Victor Davis Hanson

Why did radical Islamic terrorists kill almost 3,000 Americans a decade ago?

Few still believe the old myth that prior U.S. foreign policy or support for Israel logically earned us Osama bin Laden's wrath. After all, the U.S. throughout the 1990s had saved Islamic peoples from Bosnia and Kosovo to Somalia and Kuwait. Russia and China, in contrast, had oppressed or killed tens of thousands of their own Muslims without much fear of provoking al Qaeda.

Moreover, thousands of Arabs have been killed recently, but by their own Libyan and Syrian governments, not Israeli Defense Forces. Al Qaeda still issues death threats to Americans even though its original pretexts for going to war -- such as U.S. troops stationed in Saudi Arabia -- were long ago irrelevant.

Instead, on this 10-year anniversary of 9/11, no one has yet refuted the general truth that bin Laden tried to hijack popular Arab discontent over endemic poverty and self-induced misery. In cynical Hitlerian fashion, al Qaeda's propagandists sought to blame the mess of the Arab Middle East on Jews and foreigners, rather than seeking to address homegrown corrupt kleptocracies, inefficient statism, indigenous tribalism, gender apartheid, and religious fundamentalism and intolerance.

Past Western appeasement of terrorism only convinced the manipulative bin Laden that he might kill Westerners without much fear of retaliation, as he presented himself to the Islamic Street as the new Saladin who had humbled the Western infidel.

Another post-9/11 myth assured us that George W. Bush foolishly squandered a rare national unity by enacting unlawful and unnecessary homeland security measures, and starting wasteful and unwinnable wars. The myth seems to suggest that if only we had not gone into Iraq or opened Guantanamo, we would still be at peace and, Left and Right, flying American flags from our cars' antennas.

But we know that theory is largely a fable for two reasons. From 2001 to 2008, almost every domestic and foreign security expert assured us that the next 9/11 was not a matter of "if," but only of "when." Yet 10 years later there has not been a single comparable terrorist attack, despite dozens of foiled efforts to shoot and blow up Americans. What happened?

The Patriot Act, renditions, tribunals, preventive detention, new bothersome security measures and the use of Predator drones have all weakened al Qaeda and have made it difficult to attack Americans at home. For all the acrimony over Afghanistan and Iraq, tens of thousands of jihadists were killed abroad, and consensual governments that fight terrorists still survive in place of dictatorships.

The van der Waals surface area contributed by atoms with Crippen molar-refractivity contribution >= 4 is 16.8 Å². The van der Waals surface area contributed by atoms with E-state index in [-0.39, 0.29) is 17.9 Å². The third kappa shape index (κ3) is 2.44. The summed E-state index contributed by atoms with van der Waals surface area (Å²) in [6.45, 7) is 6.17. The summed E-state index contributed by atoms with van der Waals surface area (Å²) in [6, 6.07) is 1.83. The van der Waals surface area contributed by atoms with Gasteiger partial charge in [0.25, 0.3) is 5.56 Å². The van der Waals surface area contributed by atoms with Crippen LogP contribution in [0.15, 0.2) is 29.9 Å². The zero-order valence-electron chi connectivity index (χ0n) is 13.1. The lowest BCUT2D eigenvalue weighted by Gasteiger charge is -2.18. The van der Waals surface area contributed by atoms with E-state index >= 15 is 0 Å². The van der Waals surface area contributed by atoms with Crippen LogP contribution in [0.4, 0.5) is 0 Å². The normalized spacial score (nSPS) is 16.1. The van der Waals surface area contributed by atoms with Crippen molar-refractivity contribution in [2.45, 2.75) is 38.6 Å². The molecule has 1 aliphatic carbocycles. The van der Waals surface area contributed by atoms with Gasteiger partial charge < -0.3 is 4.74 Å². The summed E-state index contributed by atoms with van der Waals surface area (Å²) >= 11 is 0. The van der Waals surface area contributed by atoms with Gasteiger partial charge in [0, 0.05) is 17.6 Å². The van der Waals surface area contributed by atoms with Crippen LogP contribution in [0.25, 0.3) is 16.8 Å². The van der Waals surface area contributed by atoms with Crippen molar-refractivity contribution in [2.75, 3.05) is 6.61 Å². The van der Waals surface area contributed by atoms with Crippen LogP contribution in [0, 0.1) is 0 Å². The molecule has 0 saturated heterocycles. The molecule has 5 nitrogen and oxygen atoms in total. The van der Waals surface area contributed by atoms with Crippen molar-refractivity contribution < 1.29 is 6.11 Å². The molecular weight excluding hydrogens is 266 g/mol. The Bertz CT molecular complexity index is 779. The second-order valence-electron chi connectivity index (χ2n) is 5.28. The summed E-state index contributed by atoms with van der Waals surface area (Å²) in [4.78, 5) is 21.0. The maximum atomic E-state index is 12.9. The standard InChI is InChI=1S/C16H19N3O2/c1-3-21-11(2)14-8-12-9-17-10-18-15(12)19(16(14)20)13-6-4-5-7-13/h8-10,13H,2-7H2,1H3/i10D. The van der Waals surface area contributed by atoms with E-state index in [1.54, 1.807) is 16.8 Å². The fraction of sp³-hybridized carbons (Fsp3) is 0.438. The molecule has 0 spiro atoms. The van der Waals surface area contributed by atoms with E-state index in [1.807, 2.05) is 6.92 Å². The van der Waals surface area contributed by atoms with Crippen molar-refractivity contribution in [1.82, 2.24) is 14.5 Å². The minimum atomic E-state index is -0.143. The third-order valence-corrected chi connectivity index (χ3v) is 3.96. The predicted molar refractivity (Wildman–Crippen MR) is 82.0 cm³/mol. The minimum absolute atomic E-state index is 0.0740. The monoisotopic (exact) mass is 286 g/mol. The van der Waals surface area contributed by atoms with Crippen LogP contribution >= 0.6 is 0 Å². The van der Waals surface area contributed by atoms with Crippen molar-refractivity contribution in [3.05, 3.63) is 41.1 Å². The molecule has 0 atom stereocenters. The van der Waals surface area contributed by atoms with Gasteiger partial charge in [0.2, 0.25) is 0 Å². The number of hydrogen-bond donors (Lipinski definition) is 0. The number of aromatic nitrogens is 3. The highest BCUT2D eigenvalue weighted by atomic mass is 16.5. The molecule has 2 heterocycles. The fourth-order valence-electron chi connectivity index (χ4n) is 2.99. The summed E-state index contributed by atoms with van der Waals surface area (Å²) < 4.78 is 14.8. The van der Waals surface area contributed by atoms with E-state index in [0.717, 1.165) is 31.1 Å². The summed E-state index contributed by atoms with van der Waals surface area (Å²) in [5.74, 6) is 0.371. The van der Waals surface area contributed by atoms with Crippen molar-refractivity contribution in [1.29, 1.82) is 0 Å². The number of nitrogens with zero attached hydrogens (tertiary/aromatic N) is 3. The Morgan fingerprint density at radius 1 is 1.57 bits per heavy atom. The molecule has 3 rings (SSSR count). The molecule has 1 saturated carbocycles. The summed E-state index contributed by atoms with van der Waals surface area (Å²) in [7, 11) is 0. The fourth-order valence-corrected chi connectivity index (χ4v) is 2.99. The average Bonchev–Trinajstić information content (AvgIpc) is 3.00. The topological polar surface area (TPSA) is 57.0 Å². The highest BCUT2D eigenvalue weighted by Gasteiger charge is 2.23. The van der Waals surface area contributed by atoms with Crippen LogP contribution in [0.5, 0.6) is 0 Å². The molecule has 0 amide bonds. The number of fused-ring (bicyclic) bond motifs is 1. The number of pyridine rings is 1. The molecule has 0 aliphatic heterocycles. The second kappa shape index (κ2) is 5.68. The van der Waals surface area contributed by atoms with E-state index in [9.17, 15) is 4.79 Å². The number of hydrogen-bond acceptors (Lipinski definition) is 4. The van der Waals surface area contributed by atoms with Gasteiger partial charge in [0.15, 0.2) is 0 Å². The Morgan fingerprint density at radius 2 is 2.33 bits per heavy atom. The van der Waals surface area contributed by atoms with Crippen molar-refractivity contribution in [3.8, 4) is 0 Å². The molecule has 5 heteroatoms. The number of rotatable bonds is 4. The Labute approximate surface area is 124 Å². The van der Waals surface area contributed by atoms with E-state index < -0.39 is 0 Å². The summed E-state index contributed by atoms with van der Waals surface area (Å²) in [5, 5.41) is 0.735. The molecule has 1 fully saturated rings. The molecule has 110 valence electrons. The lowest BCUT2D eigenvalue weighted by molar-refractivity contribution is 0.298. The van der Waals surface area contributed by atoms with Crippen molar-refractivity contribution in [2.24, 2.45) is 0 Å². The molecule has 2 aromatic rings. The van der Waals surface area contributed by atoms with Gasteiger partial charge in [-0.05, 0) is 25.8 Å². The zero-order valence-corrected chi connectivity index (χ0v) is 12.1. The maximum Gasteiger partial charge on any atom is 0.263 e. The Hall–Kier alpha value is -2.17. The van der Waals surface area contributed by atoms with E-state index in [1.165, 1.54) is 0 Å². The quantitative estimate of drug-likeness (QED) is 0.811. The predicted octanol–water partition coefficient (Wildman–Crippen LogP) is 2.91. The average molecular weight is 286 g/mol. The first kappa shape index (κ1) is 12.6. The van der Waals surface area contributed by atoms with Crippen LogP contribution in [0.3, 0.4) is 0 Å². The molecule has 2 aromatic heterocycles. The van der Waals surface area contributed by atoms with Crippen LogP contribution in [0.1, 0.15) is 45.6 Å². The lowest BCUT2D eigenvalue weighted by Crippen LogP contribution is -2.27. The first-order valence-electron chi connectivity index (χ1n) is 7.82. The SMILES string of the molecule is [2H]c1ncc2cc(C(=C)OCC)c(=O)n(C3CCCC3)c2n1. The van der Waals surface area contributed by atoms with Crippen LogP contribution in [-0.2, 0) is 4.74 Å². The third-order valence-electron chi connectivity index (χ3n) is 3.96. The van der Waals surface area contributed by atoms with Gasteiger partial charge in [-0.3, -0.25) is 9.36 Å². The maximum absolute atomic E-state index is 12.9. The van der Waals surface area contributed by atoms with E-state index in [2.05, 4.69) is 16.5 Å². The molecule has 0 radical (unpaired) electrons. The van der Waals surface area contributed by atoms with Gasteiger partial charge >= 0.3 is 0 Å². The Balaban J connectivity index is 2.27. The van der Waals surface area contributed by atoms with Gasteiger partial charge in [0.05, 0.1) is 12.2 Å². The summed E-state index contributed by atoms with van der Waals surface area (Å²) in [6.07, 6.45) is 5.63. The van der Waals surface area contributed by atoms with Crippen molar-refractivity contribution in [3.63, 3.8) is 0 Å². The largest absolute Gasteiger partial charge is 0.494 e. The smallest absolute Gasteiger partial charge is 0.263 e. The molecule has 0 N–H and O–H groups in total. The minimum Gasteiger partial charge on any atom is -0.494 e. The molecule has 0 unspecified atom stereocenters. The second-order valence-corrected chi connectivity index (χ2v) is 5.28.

And where now are the likes of Michael Moore, Cindy Sheehan, Moveon.org, Code Pink and the entire antiwar movement that for years dominated the news, assuring us that we had lost our freedoms at home and caused only mayhem abroad?

The truth is, they mostly dropped out of the news when Barack Obama was elected president. Apparently these loud megaphones had all along been more interested in partisan politics than principled criticism. In one of the strangest turnabouts in modern political history, fierce antiwar and anti-administration critic Barack Obama, upon taking up the office of the presidency, either embraced or expanded almost all of the Bush-Cheney antiterrorism policies.

Obama also left mostly unchanged U.S. policy in Afghanistan and Iraq, and joined a third Middle East war by bombing Libya. Indeed, Vice President Joe Biden boasted that a calm Iraq could be one of the administration's "greatest achievements." In 2012, there will be no Obama re-election commercials bragging about the promised closure of Guantanamo Bay, but plenty taking credit for killing bin Laden inside Pakistan, a country where we have increased targeted drone assassinations fivefold since 2009.

President Obama, unlike candidate Obama, understood that the past unpopular U.S. measures kept us safe for seven years, and so apparently had to be continued. He also guessed rightly that when he put his own brand on these once widely caricatured but necessary antiterrorism measures, the furor that had plagued the country from 2003 to 2008 would simply end in a whimper. And he was absolutely right on both counts.

Conservatives were once demonized for George Bush's "smoke 'em out" and "dead or alive" tough talk about the war on terror. Liberals were caricatured for Obama's "overseas contingency operations" and "man-caused disasters" touchy-feely euphemisms. But the unspoken truth of the decade following 9/11 is that Americans, for all the Left and Right talking points, institutionalized policies and protocols that so far have kept us safe from another murderous attack.


Victor Davis Hanson

Victor Davis Hanson is a classicist and historian at the Hoover Institution, Stanford University, and a recipient of the 2007 National Humanities Medal.